New Jersey Court Finds that Parent Failed to Exercise Reasonable Care by Leaving Child in Car
It happens on a regular basis…and you may even have considered it yourself. You have a small errand to run—maybe just in to pick up some dry cleaning, or use a restroom. Your child is in the back seat in the state-mandated child seat, and it feels like it would take more time and effort to remove the child and bring them in than it would to simply leave them in the seat. You lock the car and go in, leaving your child inside the vehicle. Have you just engaged in child neglect or abuse? This was the legal question in a case recently before the New Jersey Supreme Court. The court held that, while not every instance of negligence rises to the level of neglect or abuse, in the case it had before it, the actions of the parent did rise to that level.
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Under New Jersey’s statute, the actions of a parent can rise to the level of neglect or abuse if the parent fails to exercise “a minimum degree of care” and the child either suffers or is in imminent danger of suffering physical, mental or emotional injury. In the case considered by the New Jersey Supreme Court, the facts involved a mother who parked her car about 150 feet from a Dollar Tree store. Her child was sleeping in a car seat when the mother arrived at the store, so she left the child in the car, with the doors locked and the windows open about an inch. The car was also running. She was arrested and charged with child endangerment after a security guard called police on her.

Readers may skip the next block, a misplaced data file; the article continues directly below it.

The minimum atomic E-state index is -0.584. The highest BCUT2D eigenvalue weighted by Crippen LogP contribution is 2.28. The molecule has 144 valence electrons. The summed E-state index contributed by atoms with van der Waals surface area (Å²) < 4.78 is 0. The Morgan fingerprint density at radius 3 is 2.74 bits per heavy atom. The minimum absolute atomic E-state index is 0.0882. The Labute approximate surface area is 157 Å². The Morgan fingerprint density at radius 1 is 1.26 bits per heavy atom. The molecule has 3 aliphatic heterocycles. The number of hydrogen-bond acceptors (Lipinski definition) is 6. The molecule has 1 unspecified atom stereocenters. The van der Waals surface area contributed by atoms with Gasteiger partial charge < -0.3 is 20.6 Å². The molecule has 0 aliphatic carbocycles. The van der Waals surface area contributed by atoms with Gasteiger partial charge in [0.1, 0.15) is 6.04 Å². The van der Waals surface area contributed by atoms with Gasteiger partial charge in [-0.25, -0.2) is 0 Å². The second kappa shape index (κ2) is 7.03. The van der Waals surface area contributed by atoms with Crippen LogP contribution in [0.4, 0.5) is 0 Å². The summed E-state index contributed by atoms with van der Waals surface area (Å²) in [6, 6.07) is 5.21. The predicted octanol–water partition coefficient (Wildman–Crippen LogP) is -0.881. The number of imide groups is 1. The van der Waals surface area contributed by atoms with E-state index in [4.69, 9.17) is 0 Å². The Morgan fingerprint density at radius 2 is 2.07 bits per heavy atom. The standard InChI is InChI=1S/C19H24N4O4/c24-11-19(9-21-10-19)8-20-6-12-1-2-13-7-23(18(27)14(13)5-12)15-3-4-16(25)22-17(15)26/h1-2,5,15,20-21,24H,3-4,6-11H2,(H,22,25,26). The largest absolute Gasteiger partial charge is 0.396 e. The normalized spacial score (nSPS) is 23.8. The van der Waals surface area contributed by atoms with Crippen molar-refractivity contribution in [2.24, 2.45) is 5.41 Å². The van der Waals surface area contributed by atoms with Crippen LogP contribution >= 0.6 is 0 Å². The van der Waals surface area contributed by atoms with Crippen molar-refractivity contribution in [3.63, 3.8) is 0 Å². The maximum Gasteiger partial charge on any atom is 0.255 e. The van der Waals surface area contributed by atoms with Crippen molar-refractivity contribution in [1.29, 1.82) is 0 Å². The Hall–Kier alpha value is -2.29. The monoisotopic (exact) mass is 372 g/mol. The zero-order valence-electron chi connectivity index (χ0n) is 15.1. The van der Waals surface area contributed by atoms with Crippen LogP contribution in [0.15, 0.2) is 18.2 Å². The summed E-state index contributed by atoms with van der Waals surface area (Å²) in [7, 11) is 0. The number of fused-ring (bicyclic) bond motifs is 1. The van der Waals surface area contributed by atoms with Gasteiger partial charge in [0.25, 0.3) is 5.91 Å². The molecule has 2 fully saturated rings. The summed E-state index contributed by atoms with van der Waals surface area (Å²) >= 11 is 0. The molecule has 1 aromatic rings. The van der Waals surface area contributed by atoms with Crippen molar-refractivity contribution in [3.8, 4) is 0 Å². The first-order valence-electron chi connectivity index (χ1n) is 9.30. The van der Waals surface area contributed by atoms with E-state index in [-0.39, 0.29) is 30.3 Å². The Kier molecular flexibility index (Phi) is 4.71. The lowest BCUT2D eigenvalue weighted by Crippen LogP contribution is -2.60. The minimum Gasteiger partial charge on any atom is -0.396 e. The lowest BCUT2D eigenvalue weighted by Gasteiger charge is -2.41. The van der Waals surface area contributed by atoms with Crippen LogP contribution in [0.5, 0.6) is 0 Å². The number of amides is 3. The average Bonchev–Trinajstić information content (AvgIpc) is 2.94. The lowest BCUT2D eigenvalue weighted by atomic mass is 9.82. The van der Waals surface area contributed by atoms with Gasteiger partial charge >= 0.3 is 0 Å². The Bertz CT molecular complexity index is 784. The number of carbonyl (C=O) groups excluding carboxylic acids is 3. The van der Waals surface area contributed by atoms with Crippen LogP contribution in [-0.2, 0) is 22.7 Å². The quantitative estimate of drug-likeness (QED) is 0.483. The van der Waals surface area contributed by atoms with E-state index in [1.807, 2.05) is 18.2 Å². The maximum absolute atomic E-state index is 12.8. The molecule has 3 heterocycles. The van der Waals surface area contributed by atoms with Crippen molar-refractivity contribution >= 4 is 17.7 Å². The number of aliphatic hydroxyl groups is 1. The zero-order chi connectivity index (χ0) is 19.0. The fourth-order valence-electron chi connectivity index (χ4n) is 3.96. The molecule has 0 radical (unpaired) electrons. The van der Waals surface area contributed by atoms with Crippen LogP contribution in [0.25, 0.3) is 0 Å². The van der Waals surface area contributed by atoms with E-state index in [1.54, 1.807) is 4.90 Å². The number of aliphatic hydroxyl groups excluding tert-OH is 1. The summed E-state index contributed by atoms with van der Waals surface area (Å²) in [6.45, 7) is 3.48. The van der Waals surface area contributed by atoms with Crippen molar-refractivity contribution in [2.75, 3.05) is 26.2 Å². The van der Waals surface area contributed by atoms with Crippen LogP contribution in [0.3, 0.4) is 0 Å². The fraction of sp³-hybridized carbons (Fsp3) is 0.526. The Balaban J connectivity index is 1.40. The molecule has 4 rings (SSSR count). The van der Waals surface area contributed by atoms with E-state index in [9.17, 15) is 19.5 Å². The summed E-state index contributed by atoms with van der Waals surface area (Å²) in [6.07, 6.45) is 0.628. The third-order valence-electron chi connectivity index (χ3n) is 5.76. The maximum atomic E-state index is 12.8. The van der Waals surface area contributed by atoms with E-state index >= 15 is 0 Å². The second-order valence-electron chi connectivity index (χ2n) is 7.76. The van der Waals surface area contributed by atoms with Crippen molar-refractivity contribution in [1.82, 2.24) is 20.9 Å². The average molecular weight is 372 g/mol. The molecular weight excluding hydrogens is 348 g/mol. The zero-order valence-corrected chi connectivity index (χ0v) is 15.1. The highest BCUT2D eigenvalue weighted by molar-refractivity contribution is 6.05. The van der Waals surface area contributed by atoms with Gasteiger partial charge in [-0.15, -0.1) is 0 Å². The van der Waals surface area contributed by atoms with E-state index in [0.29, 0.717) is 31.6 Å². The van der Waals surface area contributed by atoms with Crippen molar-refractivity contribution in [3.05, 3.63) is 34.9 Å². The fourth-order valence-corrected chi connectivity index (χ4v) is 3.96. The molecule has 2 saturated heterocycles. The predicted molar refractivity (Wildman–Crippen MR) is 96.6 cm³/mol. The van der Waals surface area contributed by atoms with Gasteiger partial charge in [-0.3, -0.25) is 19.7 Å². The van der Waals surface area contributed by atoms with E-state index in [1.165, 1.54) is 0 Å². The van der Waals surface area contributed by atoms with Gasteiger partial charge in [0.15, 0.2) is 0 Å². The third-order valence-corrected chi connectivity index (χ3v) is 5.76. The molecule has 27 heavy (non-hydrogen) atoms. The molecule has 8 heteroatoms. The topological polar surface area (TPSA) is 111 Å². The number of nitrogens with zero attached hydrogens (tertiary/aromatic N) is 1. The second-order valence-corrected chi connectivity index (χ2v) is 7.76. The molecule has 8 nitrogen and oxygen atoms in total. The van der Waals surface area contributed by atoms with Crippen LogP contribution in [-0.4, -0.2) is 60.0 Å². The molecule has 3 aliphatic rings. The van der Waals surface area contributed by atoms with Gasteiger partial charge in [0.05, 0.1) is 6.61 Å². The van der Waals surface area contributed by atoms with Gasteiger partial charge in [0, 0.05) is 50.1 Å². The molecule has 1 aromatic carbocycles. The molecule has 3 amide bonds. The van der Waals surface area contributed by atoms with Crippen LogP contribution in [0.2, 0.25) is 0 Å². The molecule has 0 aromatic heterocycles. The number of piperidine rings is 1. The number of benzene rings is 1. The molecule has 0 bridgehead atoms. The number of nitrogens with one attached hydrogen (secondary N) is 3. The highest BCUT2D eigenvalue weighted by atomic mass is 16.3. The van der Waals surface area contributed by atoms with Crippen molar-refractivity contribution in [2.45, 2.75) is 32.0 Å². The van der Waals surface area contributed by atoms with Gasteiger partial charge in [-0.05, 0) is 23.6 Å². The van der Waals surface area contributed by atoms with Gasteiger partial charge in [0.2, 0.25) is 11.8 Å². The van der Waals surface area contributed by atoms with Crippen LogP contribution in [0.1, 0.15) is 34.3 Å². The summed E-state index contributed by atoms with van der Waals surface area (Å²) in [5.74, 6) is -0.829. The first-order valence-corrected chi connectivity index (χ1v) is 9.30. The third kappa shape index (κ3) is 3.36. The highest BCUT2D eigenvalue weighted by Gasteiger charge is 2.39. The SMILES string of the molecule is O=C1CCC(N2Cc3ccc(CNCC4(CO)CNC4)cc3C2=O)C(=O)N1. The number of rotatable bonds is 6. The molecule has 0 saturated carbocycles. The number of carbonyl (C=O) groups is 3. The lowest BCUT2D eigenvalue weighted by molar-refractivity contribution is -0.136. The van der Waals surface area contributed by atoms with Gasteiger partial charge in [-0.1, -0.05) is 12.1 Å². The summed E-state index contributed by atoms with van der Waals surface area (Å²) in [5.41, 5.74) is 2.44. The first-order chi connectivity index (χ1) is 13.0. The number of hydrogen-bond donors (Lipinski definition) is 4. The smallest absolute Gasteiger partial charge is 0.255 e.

The mother was questioned by representatives of the Division of Child Protection and Permanency the same day she was arrested. Officials found evidence that she was remorseful, that her home was well-cared for, that her children were properly dressed and covered by health insurance. However, because of the charge of abuse, the Division was required to include the mother on a list of persons found to have engaged in child abuse. The mother appealed that finding.
According to the Supreme Court, the actions of a parent violate the “minimum degree of care” requirement when they are “grossly or wantonly negligent, but not necessarily intentional.” The court concluded that, where a parent acts in a way that is “grossly or wantonly” negligent, it can support an inference that the child is subject to future danger. However, if a parent is merely careless, there is no such inference. To constitute “gross or wanton negligence,” the act must be one that an ordinary reasonable person would understand as posing a dangerous risk. There must also be evidence that the parent acted with disregard for the potentially serious consequences.
In the case it reviewed, the court found evidence that an ordinary reasonable person would recognize the peril in leaving the child unattended in the car. They concluded that the mother recognized the peril, which led her to lock the car doors and lower the windows. She apparently also acknowledged to caseworkers that she now knew that what she did was wrong.
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The New Jersey Child Abuse Lawyers of Lyons & Associates, we represent men and women throughout New Jersey who have unresolved family law matters including child abuse. We place a premium on personalized service and attention. For a private consultation, contact us online or call our office at 908-575-9777.